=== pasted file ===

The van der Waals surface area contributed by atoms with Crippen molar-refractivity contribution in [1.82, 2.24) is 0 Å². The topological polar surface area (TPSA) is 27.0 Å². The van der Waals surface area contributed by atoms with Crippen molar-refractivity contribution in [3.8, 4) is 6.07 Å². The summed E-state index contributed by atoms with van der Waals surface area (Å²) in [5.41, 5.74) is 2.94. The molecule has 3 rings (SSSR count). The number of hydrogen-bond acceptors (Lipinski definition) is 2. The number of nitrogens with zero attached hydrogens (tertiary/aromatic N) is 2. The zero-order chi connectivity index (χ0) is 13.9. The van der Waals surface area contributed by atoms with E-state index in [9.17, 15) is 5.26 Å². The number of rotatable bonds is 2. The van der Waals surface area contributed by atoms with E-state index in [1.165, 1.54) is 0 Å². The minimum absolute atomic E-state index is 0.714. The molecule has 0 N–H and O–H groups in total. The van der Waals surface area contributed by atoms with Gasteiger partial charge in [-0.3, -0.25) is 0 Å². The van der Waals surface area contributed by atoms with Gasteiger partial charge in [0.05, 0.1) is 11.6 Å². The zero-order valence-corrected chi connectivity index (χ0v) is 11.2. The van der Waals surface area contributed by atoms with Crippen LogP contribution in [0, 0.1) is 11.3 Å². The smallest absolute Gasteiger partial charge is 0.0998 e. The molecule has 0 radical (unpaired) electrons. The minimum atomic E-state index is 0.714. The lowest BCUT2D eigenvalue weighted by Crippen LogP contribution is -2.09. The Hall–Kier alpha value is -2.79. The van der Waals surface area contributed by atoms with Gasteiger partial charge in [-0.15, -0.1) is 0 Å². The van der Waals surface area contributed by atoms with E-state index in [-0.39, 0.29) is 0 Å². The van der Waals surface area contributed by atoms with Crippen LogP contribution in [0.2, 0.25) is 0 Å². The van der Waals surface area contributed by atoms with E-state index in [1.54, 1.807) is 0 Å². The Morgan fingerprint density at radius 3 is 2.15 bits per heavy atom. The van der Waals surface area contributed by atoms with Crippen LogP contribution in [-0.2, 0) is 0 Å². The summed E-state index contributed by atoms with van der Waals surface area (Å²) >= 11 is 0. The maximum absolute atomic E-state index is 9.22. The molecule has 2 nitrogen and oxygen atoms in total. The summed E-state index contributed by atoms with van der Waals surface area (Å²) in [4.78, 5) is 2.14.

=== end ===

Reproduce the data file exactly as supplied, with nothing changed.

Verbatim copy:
The van der Waals surface area contributed by atoms with Crippen molar-refractivity contribution in [1.82, 2.24) is 0 Å². The topological polar surface area (TPSA) is 27.0 Å². The van der Waals surface area contributed by atoms with Crippen molar-refractivity contribution in [3.8, 4) is 6.07 Å². The summed E-state index contributed by atoms with van der Waals surface area (Å²) in [5.41, 5.74) is 2.94. The molecule has 3 rings (SSSR count). The number of hydrogen-bond acceptors (Lipinski definition) is 2. The number of nitrogens with zero attached hydrogens (tertiary/aromatic N) is 2. The zero-order chi connectivity index (χ0) is 13.9. The van der Waals surface area contributed by atoms with E-state index in [9.17, 15) is 5.26 Å². The number of rotatable bonds is 2. The van der Waals surface area contributed by atoms with E-state index in [1.165, 1.54) is 0 Å². The minimum absolute atomic E-state index is 0.714. The molecule has 0 N–H and O–H groups in total. The van der Waals surface area contributed by atoms with Gasteiger partial charge in [-0.3, -0.25) is 0 Å². The van der Waals surface area contributed by atoms with Gasteiger partial charge in [0.05, 0.1) is 11.6 Å². The zero-order valence-corrected chi connectivity index (χ0v) is 11.2. The van der Waals surface area contributed by atoms with Crippen LogP contribution in [0, 0.1) is 11.3 Å². The smallest absolute Gasteiger partial charge is 0.0998 e. The molecule has 0 radical (unpaired) electrons. The minimum atomic E-state index is 0.714. The lowest BCUT2D eigenvalue weighted by Crippen LogP contribution is -2.09. The Hall–Kier alpha value is -2.79. The van der Waals surface area contributed by atoms with Gasteiger partial charge in [-0.15, -0.1) is 0 Å². The van der Waals surface area contributed by atoms with E-state index in [-0.39, 0.29) is 0 Å². The van der Waals surface area contributed by atoms with Crippen LogP contribution in [0.2, 0.25) is 0 Å². The van der Waals surface area contributed by atoms with E-state index in [1.54, 1.807) is 0 Å². The Morgan fingerprint density at radius 3 is 2.15 bits per heavy atom. The van der Waals surface area contributed by atoms with Crippen LogP contribution in [-0.2, 0) is 0 Å². The summed E-state index contributed by atoms with van der Waals surface area (Å²) >= 11 is 0. The maximum absolute atomic E-state index is 9.22. The molecule has 2 nitrogen and oxygen atoms in total. The summed E-state index contributed by atoms with van der Waals surface area (Å²) in [4.78, 5) is 2.14.